In the previous step we decided what we should do to mitigate our most dangerous risks. Now we have to follow through and do it. We have to buy the generator or disperse the departments. Many well-intentioned plans grind to a halt at this stage. Talk is cheap. Implementation is hard. It’s like when you go to the doctor and he tells you to eat less and work out three days a week. Many people say they’ll follow the doctor’s order but don’t. A few people with vision and discipline (or an intelligent fear of the consequences of continuing as before) do. The people in the second group are the ones you want to emulate, if you wish to make your organization resilient. 

5. Supervise.

This is the step where we look back and see how things are going.  Are the controls we implemented working? Did they reduce our risk? People in my line of work have a tendency to focus on gaps and shortcomings. But I’ve seen so many success stories. This is the stage where those emerge. People see how over time they’ve been able to mitigate against serious threats, such as loss of power or bad backups. And after you take time as an organization to savor your successes, you should go back to the beginning of the process and do it all again. Because operational risk management is not a one-and-done affair. It’s an ongoing process that should be a part of every organization’s culture.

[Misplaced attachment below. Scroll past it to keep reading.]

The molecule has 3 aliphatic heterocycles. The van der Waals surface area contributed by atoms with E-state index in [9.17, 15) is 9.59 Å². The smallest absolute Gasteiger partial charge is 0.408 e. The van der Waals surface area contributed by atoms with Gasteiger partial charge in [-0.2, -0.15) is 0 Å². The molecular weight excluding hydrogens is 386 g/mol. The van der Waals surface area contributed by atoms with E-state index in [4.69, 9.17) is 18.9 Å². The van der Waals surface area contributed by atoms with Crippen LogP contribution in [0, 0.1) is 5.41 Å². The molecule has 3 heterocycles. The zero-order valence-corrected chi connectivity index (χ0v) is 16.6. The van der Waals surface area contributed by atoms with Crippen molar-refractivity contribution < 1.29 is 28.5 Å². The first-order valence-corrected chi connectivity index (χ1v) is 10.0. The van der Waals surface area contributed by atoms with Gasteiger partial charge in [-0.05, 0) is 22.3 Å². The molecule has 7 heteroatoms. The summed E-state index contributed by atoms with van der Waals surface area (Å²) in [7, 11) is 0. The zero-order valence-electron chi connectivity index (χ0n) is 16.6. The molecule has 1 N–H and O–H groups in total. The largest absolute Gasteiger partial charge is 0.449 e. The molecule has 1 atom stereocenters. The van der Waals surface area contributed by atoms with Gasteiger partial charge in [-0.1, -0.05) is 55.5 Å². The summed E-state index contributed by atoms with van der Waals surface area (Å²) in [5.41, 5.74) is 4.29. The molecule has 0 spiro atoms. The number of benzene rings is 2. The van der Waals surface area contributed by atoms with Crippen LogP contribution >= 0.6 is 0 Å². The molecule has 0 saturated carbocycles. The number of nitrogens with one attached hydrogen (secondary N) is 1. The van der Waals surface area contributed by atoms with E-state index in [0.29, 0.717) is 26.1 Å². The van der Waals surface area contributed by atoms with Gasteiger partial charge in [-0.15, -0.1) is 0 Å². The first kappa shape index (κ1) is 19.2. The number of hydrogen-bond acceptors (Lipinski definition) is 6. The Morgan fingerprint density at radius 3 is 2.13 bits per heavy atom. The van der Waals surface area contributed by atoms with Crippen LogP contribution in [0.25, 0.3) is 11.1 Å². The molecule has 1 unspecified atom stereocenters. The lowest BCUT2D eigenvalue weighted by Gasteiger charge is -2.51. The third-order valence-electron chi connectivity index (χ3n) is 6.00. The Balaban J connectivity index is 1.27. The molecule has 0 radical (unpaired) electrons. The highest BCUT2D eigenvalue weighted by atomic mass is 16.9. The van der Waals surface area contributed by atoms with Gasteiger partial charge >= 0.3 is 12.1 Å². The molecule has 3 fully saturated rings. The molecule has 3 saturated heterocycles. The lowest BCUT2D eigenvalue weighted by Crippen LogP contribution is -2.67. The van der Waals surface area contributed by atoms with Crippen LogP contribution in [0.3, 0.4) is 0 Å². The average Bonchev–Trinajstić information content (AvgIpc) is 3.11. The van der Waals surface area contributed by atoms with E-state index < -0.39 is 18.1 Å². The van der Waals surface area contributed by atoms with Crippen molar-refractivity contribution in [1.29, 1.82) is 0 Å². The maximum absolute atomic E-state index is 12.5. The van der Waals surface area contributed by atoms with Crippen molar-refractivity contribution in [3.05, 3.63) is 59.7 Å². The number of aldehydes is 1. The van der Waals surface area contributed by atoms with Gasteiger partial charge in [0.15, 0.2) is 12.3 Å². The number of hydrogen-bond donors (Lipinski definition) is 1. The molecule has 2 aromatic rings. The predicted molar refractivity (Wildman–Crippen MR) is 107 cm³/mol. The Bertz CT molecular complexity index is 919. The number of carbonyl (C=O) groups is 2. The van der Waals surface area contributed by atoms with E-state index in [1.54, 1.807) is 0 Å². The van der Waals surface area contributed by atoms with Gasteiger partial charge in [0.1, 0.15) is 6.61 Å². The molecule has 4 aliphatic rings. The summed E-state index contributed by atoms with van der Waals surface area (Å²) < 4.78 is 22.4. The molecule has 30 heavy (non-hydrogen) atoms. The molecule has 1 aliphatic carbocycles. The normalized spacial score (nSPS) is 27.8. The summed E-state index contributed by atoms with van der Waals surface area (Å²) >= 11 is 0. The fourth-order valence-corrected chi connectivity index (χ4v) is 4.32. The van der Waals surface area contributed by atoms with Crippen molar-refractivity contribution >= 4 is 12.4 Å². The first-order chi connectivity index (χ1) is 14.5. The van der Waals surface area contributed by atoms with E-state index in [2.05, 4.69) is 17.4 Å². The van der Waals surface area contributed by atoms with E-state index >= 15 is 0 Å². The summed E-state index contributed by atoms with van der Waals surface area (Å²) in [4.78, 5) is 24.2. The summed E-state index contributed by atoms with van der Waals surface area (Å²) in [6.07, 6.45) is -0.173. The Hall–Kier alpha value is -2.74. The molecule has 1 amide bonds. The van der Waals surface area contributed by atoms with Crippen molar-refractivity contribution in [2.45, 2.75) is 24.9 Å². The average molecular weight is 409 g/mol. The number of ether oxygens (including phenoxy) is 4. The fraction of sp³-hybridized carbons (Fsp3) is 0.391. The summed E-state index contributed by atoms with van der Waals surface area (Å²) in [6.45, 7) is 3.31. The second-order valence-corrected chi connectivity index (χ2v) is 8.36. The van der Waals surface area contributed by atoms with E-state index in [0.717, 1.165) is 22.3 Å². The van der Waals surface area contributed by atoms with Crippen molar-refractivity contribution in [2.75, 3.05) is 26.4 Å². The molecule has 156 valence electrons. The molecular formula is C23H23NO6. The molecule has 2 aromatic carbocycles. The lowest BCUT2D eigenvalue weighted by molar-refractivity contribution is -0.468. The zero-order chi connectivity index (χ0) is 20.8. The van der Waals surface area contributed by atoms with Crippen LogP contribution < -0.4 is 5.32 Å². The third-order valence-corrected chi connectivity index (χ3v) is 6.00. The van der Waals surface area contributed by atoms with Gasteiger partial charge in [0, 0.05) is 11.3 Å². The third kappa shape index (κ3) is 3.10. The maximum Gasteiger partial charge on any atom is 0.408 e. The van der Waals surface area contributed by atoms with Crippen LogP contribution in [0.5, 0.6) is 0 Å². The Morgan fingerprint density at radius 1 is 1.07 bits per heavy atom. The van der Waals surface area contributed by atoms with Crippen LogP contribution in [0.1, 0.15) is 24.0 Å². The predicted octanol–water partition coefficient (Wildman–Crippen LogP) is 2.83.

That’s how organizations like yours can leverage the DOD’s excellent risk-management process to bring down risk and improve their resilience.

Managing Risk, Increasing Resilience

The DOD’s approach to operational risk management is short but sweet: 1) Identify hazards, 2) Assess hazards, 3) Make risk decisions, 4) Implement controls, and 5) Supervise. 

Organizations of all types could benefit from “thinking defense”—by using the Defense Dept.’s five-step approach to ORM to reduce their risk and increase their resilience. 

Further Reading

For more information on operational risk management and other hot topics in BCM and IT/disaster recovery, check out these recent posts from BCMMETRICS and MHA Consulting:

Michael Herrera is the Chief Executive Officer (CEO) of MHA. In his role, Michael provides global leadership to the entire set of industry practices and horizontal capabilities within MHA. Under his leadership, MHA has become a leading provider of Business Continuity and Disaster Recovery services to organizations on a global level. He is also the founder of BCMMETRICS, a leading cloud based tool designed to assess business continuity compliance and residual risk. Michael is a well-known and sought after speaker on Business Continuity issues at local and national contingency planner chapter meetings and conferences. Prior to founding MHA, he was a Regional VP for Bank of America, where he was responsible for Business Continuity across the southwest region.